Going self-hosted // Why should I do it?

Why should I go self-hosted?

So you’ve started a blog, you’re using WordPress or Blogger and everything seems to be going well. Then you notice other bloggers talking about going self-hosted – sounds like something you should be getting in on. But what exactly does being self-hosted mean, and why would you want to do it?

I’ve recently moved Toby Goes Bananas to be self-hosted and I’ve had quite a few other bloggers asking me what the benefits are and whether they need to do it too. And then there are people who have taken the plunge and gone self-hosted but then have found themselves floundering in an unknown sea of lost followers, confusing WordPress plugins and nothing is quite how it was before. I’m no technical blog-guru but I know enough to find my way around so I thought I would write a few posts about the self-hosting process and hopefully I can help out a few other bloggers along the way.

First up then:

What exactly does being self-hosted mean?

If you have a blog on WordPress or Blogger (or any other blogging platform) you are using a bit of their web space for free. They are hosting your blog for you. When you sign up for either of these you will be given a blog address, a URL, which is your blog name followed by .blogspot.com or .wordpress.com. There’s nothing wrong with either of these blogging platforms but you might decide that the URL is a bit long and you want something a bit more personal. You’ve then got two options. Either you can keep using the bit of internet that you’ve already got for free and just get your own domain name (more on that later) or you can pay a hosting company to give you your own bit of webspace, with your own domain name, and your blog will become self-hosted. Being self-hosted basically means you are paying to rent space on the internet for your blog and therefore you have complete control over what you do with it.

Which brings us to:

Why do I want to be self-hosted?

That depends.

Blogger

If you use Blogger and are happy with how it works then you probably don’t need to be self-hosted. There isn’t much that Blogger doesn’t do. You may want to use your own domain name to make the blog more personal. You can buy a domain name from a number of domain registrars. The easiest thing is to do a Google search for ‘buy domain name’ and see what comes up. It costs from a couple of pounds up to about five pounds for a domain name per year depending what you want. One tip is to choose something relatively short and easy to remember. It makes sense to have the same domain name as your blog name, if this isn’t available then try adding ‘blog’ to the end of it. You can then change your .blogspot.com domain name to your own custom one and Blogger doesn’t charge for this.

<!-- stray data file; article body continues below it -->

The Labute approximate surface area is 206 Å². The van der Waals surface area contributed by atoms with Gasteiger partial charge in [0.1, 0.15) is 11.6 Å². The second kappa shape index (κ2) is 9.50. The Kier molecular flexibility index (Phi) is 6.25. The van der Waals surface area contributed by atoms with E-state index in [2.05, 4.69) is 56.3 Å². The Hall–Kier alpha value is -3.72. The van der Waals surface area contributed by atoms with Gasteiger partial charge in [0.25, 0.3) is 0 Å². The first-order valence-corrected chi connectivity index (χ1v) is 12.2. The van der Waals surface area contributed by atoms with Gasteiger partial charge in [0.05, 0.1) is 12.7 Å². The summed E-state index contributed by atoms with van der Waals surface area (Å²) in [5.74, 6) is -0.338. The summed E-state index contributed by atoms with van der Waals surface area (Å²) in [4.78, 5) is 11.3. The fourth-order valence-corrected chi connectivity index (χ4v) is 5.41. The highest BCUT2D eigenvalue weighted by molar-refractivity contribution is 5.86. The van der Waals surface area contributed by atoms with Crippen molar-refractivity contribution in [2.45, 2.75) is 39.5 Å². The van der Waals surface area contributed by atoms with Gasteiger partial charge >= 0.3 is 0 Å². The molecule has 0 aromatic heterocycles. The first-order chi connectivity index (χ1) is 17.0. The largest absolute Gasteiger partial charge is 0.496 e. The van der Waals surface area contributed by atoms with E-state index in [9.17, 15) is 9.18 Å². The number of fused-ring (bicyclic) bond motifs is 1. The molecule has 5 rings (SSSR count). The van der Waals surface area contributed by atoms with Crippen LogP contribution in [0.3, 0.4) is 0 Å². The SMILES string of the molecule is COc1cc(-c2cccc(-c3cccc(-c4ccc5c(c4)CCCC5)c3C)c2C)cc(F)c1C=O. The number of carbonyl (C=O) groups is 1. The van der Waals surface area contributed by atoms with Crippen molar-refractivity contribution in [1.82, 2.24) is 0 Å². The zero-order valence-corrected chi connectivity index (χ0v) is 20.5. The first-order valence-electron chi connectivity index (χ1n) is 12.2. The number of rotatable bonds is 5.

WordPress

If you have a blog on WordPress.com then there are some things you can’t do. If you don’t want to do any of these things then again, you probably don’t need to move your blog to be self-hosted. A few of the things that you can’t do on WordPress.com are; have any advertising, use javascript (which means you can host giveaways using Rafflecopter or host a linky), you also have very limited options for customising the look of your blog although there are lots of themes available for free or to buy. If you are happy without these features but want your own domain name then again you can do this with WordPress.com but in addition to buying your domain name WordPress also charge $13 a year to use your own domain name. You can also buy upgrades from WordPress which allow you to customise your theme but to be honest, if you are going down that road then it will work out cheaper in the long run to make the move to a self-hosted blog.

The advantages of a self-hosted WordPress blog

If you choose a self-hosted blog then the majority of people choose to use WordPress. When you have set up your hosting package then you can install WordPress on to your new site. If you’ve been using WordPress.com previously you’ll find that initially things look very similar. The main advantages of a self-hosted WordPress blog is that it is entirely customisable. You can still use free themes or buy one and you then have free reign to edit the theme to get the layout and design you want (or pay someone else to do it for you!). The big difference though is the ability to add additional features to your blog using plugins. I’m going to do a blog post devoted to plugins but basically they are add-ons which allow you to do pretty much anything you want from SEO (more on that later too), adding related posts, allowing readers to Pin images directly from your blog to Pinterest and literally hundreds of other things. If you want to boost traffic to your site then going self-hosted and using some of the available plugins can really help.